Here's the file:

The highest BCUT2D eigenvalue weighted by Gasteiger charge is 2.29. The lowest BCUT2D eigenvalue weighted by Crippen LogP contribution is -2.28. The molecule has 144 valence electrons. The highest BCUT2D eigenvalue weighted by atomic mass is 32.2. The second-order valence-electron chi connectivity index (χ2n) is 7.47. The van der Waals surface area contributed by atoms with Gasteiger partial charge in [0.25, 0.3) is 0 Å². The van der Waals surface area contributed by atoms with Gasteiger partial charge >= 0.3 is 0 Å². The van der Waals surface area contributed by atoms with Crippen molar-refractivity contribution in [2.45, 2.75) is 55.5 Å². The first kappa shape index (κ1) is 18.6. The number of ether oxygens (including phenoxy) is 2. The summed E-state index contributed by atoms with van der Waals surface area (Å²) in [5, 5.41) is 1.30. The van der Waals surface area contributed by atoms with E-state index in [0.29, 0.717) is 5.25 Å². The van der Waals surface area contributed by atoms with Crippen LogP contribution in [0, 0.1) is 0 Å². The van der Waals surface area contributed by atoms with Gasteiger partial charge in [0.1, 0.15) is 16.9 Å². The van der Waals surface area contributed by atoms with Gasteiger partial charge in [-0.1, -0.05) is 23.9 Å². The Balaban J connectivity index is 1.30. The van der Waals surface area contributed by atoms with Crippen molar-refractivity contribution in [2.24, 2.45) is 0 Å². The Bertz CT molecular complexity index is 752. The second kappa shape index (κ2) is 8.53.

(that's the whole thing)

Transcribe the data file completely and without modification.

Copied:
The highest BCUT2D eigenvalue weighted by Gasteiger charge is 2.29. The lowest BCUT2D eigenvalue weighted by Crippen LogP contribution is -2.28. The molecule has 144 valence electrons. The highest BCUT2D eigenvalue weighted by atomic mass is 32.2. The second-order valence-electron chi connectivity index (χ2n) is 7.47. The van der Waals surface area contributed by atoms with Gasteiger partial charge in [0.25, 0.3) is 0 Å². The van der Waals surface area contributed by atoms with Gasteiger partial charge >= 0.3 is 0 Å². The van der Waals surface area contributed by atoms with Crippen molar-refractivity contribution in [2.45, 2.75) is 55.5 Å². The first kappa shape index (κ1) is 18.6. The number of ether oxygens (including phenoxy) is 2. The summed E-state index contributed by atoms with van der Waals surface area (Å²) in [5, 5.41) is 1.30. The van der Waals surface area contributed by atoms with E-state index in [0.29, 0.717) is 5.25 Å². The van der Waals surface area contributed by atoms with Crippen LogP contribution in [0, 0.1) is 0 Å². The van der Waals surface area contributed by atoms with Gasteiger partial charge in [0.1, 0.15) is 16.9 Å². The van der Waals surface area contributed by atoms with Gasteiger partial charge in [-0.1, -0.05) is 23.9 Å². The Balaban J connectivity index is 1.30. The van der Waals surface area contributed by atoms with Crippen molar-refractivity contribution in [2.24, 2.45) is 0 Å². The Bertz CT molecular complexity index is 752. The second kappa shape index (κ2) is 8.53.